Fourth Demolition and Building Update

It looks like demolition work is pretty much done behind Fourth Presbyterian Church (126 East Chestnut Street), across the street from the John Hancock Center (875 North Michigan Avenue).

The church is knocking down a bunch of auxiliary buildings in a project called Project Second Century in order to build new, larger, more modern facilities to serve the parish and the local community.  Fourth Presbyterian has earned a lot of respect in the neighborhood because even though it is a small church, the breadth and depth of its outreach, education, and charitable work is enormous.

The result will be a building will fit somewhat awkwardly inside the diagonally-aligned plot, with a glass facade facing Michigan Avenue (see a picture here).  The building was designed by Gensler (PDF of Gensler presentation here); here are the highlights:

  • Five stories
  • 82,000 square feet
  • LEED Silver
  • Two small green roofs

You may recall that Fourth Presbyterian originally wanted to use this space to build a 71-story tower that would house its offices on the lower floors, and residences on higher floors.  The plan was killed by the usual crowd of local NIMBYs; most of them John Hancock Center residents not interested in sharing their view with anyone else, or having their property values reduced because of obstructed views.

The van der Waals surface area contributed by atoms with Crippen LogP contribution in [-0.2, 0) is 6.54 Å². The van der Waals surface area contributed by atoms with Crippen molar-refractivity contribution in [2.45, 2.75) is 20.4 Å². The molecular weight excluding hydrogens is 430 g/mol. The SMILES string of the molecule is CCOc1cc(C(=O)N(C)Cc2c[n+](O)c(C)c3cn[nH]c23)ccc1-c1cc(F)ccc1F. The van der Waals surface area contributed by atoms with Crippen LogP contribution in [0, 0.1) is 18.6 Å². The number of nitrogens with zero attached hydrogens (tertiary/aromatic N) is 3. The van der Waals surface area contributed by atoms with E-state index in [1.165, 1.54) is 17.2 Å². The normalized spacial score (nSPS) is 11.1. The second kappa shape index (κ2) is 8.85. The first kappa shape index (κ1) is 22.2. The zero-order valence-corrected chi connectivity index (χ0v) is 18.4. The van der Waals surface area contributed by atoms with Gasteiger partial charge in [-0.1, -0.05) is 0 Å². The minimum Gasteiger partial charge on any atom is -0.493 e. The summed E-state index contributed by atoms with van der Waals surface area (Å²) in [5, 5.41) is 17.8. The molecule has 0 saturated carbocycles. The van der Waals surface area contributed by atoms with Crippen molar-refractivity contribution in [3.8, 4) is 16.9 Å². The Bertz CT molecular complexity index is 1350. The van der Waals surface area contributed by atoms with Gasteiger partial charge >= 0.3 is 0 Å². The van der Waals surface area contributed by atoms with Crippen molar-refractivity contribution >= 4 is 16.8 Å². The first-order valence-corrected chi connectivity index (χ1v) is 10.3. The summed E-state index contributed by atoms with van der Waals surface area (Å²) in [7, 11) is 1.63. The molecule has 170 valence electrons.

One of the buildings from this complex that will be missed is the Lorene Replogle Counseiling Center (112 East Chestnut Street). The building, which went up in 1952, was one of the few remaining Mid-Century gems in the area.  Its glass block and zig-zag pediment earned it fans, even among those who normally don’t like MCM architecture.

At least the church acknowledged the benefits it received from this building, and held a brief thanksgiving service before it was torn down.

The larger of the buildings destroyed was Westminster House, which formerly house classrooms, a chapel, and offices.

Author: Editor

Editor founded the Chicago Architecture Blog in 2003, after a long career in journalism. He can be reached at

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